Talent, determination, practice – Mithali’s persevering story of success

In early 90s, late Sampath Kumar, a low-profile cricket coach of the then Andhra Pradesh State Road Transport Corporation (APSRTC), used to take with him a young Mithali Raj to the media houses to serve a reminder of sorts to the local media about the huge potential the young cricketer had.

It was a tough call for both Sampath and Mithali’s parents to see that the kid had to make a difficult choice of choosing between cricket and her first love – classical dancing (Bharatnatyam).

But, obviously, classical dancing’s loss turned out to be cricket’s huge gain in retrospect.

So, when Mithali Raj announced her retirement on Wednesday after such a long and illustrious career – often dubbed as Sachin Tendulkar of women’s cricket for her monumental feats with the willow, it was a culmination of an era in which she defied all odds.

READ:
Mithali Raj – the torchbearer of women’s cricket in India

Training diligently at the backyards of the Keyes High School in Secunderabad under the watchful eyes of Sampath Kumar to graduating to the seniors grade when there were only a handful of tournaments organised by the then AP Women’s Cricket Association – with late T.N. Pillay and Mrs Jyothi Joshi  being the key officials – a young Mithali clearly evolved and transgressed all possible limits any women cricketers would face in those days.

Ironically, women’s cricket was comparatively better off in the 90s than from the next decade onwards. And, so much so that Mithali often struggled to find quality bowlers to get ‘real practice’ before international assignments. A scenario which forced her to look to St. John’s Cricket Academy of K. John Manoj, well-known coach and former HCA Secretary, which produced the likes of VVS Laxman, Hanuma Vihari to name a couple.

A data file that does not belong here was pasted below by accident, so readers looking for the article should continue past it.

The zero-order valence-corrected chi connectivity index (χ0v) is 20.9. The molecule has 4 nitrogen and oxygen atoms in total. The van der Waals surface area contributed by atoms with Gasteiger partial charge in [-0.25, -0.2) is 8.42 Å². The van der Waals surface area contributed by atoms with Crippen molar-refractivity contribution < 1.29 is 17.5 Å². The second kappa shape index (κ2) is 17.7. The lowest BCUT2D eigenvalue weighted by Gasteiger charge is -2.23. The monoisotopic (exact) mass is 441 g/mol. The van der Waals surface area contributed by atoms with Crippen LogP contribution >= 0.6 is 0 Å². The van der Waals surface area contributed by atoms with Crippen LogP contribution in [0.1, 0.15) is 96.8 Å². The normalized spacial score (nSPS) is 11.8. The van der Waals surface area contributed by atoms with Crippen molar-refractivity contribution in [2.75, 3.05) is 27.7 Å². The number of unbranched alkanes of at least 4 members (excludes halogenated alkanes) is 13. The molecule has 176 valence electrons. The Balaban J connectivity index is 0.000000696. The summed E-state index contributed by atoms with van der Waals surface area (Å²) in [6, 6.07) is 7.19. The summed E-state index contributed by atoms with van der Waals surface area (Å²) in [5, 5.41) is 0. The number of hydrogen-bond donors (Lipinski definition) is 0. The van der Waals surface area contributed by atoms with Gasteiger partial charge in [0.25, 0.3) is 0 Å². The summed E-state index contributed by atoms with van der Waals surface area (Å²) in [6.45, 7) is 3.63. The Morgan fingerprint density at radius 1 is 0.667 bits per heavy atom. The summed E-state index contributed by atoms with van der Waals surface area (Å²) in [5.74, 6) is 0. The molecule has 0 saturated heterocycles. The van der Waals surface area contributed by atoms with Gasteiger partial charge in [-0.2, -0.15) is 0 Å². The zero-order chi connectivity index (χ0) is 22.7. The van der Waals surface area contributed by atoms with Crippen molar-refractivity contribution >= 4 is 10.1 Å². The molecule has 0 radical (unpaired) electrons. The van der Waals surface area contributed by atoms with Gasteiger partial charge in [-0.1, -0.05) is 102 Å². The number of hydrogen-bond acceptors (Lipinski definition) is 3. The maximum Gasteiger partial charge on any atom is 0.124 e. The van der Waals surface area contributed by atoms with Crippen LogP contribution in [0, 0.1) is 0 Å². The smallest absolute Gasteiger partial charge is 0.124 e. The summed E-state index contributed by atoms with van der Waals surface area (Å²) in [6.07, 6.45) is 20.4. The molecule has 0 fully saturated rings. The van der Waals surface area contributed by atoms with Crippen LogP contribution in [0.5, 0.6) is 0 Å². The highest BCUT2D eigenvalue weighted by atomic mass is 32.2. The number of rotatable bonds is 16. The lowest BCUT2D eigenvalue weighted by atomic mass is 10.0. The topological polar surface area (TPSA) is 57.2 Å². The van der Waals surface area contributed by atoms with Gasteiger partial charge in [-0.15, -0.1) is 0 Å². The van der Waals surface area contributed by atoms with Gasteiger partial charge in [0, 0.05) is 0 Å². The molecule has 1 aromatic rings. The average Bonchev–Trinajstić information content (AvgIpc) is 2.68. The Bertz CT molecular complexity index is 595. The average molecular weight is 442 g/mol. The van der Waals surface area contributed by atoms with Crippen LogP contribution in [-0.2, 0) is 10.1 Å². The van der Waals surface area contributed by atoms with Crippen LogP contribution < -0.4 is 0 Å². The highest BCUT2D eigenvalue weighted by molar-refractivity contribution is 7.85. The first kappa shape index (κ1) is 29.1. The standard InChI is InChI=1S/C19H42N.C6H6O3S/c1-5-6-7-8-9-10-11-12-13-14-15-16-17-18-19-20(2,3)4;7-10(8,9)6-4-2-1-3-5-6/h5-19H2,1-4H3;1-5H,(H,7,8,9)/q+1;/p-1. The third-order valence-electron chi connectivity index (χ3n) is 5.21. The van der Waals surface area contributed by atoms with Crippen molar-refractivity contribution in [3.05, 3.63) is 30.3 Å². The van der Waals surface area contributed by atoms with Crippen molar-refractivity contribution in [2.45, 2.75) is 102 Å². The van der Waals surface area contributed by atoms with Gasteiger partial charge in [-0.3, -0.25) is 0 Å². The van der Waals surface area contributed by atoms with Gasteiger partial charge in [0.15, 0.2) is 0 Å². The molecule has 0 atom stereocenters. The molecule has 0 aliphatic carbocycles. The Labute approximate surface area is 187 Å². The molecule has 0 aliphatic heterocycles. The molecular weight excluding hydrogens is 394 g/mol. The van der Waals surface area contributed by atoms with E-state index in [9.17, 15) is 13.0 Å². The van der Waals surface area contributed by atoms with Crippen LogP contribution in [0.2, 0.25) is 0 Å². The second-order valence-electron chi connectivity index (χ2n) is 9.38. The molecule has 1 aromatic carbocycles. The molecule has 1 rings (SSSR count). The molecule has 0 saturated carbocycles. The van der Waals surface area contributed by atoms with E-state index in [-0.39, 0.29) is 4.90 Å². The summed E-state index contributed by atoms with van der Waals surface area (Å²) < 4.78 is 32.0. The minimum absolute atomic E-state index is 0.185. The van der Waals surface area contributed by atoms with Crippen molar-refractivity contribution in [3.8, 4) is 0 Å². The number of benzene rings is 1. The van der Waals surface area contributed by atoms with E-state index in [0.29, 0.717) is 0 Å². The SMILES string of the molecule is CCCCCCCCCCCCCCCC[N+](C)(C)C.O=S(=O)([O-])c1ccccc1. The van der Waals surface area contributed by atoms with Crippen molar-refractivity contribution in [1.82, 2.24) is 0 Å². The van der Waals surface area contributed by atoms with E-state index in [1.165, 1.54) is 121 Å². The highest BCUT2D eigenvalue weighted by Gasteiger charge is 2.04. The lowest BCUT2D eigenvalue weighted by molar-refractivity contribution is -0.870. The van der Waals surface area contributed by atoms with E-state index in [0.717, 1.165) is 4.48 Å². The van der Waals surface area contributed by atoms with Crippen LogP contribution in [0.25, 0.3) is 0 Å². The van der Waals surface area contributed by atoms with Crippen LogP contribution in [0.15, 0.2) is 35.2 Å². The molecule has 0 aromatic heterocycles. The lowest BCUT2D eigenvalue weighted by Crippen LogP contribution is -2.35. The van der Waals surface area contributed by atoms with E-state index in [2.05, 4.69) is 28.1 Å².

Playing with boys at the Foundation under the tutelage of her coach R.S.R. Murthy (in the later part of her career), Mithali slowly but surely demonstrated that she belonged to a different class by virtue of her talent, determination and hours of practice. So much so that the boys used to get chided by the coaches who showed the example of Mithali training for hours with a couple of young cricketers.

And, to her credit, Mithali has always been the ever-smiling, sober and down-to-earth cricketer, mingling with the young and the seasoned players and coaches with the same warmth.

Someone who tried her best to steer clear of any controversies and successfully managed to keep her personal life away from media glare by letting her bat speak, as they say.

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